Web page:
Circulating vaccine-derived poliovirus type 2 (VDPV2) Key messages

April 2017

  • Following confirmation in March of a circulating vaccine-derived poliovirus type 2 (VDPV2) in Somalia, the virus has been detected in an environmental sample in Nairobi, Kenya.   
  • No cases of polio have been discovered; no children have been reported paralyzed. Poliovirus has been isolated from environmental samples (sewage) in Mogadishu, Somalia, and Nairobi, Kenya, which indicates circulation and a risk to children. 
  • Response activities are already underway. Neighbouring countries have been alerted to strengthen their surveillance for poliovirus and assess their immunity.


  • In Somalia, three cVDPV2s were isolated from environmental samples collected 4 and 11 January 2018, from Hamarweyn district in Banadir province (Mogadishu).  These latest isolates are genetically linked to previously isolated VDPV2s from 2017, collected on 22 October and 2 November 2017 from environmental samples collected from Waberi district, Banadir province. 
  • In Kenya, one cVDPV2 was isolated from an environmental sample collected on 21 March 2018 from Nairobi, linked to the cVDPV2 previously confirmed in Somalia.
  • Since detection of the initial isolates in 2017, outbreak response campaigns in line with internationally-agreed guidelines have been implemented, consisting of three large-scale immunization activities (SIAs) in Banadir, Lower Shabelle and Middle Shabelle provinces in Somalia, with further campaigns planned for April and May.
  • With detection of the virus in Nairobi, indicating a regional event, the possibility of a region-wide response is now being evaluated.  The exact scale and extent of the response is being finalized.
  • WHO and its partners are continuing to support local public health authorities in conducting field investigations and risk assessments to more clearly assess any potential risk of circulation of the identified cVDPV2, and to continue to support the outbreak response and strengthening of disease surveillance.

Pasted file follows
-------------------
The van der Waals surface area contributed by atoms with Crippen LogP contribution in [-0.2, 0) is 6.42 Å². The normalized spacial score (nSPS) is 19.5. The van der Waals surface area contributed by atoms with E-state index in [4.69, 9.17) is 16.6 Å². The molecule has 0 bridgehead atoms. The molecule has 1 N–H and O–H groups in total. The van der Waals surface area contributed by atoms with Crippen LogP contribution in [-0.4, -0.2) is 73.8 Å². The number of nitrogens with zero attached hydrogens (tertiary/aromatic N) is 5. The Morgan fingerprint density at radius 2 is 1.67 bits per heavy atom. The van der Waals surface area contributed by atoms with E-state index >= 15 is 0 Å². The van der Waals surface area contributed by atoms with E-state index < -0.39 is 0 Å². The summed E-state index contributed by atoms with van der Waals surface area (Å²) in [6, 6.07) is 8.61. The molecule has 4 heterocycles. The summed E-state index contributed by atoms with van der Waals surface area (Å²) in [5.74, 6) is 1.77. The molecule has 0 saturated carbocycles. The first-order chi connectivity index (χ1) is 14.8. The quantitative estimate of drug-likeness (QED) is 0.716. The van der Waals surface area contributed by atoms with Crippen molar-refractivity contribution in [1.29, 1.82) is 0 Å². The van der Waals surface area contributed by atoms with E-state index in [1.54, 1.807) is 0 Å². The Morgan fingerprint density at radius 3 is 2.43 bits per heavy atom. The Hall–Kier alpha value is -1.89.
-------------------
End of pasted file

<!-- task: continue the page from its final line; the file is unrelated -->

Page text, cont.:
• Health personnel at all levels are undertaking efforts to strengthen surveillance for acute flaccid paralysis (AFP) cases, including by conducting active case searches. The frequency of sampling from the environment is being increased.
  • Somalia and Kenya conducted their last immunization campaigns with trivalent OPV in early 2016, in advance of the trivalent to bivalent OPV switch in April 2016. Searches for residual trivalent OPV stocks are ongoing including public, private and NGOs. No tOPV stocks have been found.
  • Neighbouring countries across the Horn of Africa, including in Yemen, have been alerted, and public health authorities are assessing overall immunity levels and strengthen disease surveillance in those countries.

About vaccine-derived poliovirus (VDPV)

  • A VDPV is a rare strain of poliovirus, genetically changed from its original strain contained in oral polio vaccine (OPV). VDPVs can only occur when population immunity is very low and a population is left susceptible to poliovirus, whether from vaccine-derived or wild poliovirus. In a population with low immunity, the vaccine virus shed by a child who has been given OPV can pass between children who have not received the vaccine, and can mutate along the way. In seriously under-immunized populations, the virus can continue to mutate for a long period of time, and regain its ability to paralyse.
  • Hence, the problem is not with the vaccine itself, but low vaccination coverage. If a population is fully immunized, they will be protected against both vaccine-derived and wild polioviruses.
  • The benefits of OPV far outweigh the extremely low risk of a VDPV. OPV has reduced the global incidence of polio by >99% since 1988, from 350,000 cases every year in more than 125 endemic countries, to 8 cases in 2018.

For further information, please contact:

Mr Oliver Rosenbauer
Communications Officer, Global Polio Eradication Initiative
World Health Organization (WHO) Geneva
Tel: +41 (0)79 500 6536
Email:  rosenbauero [at]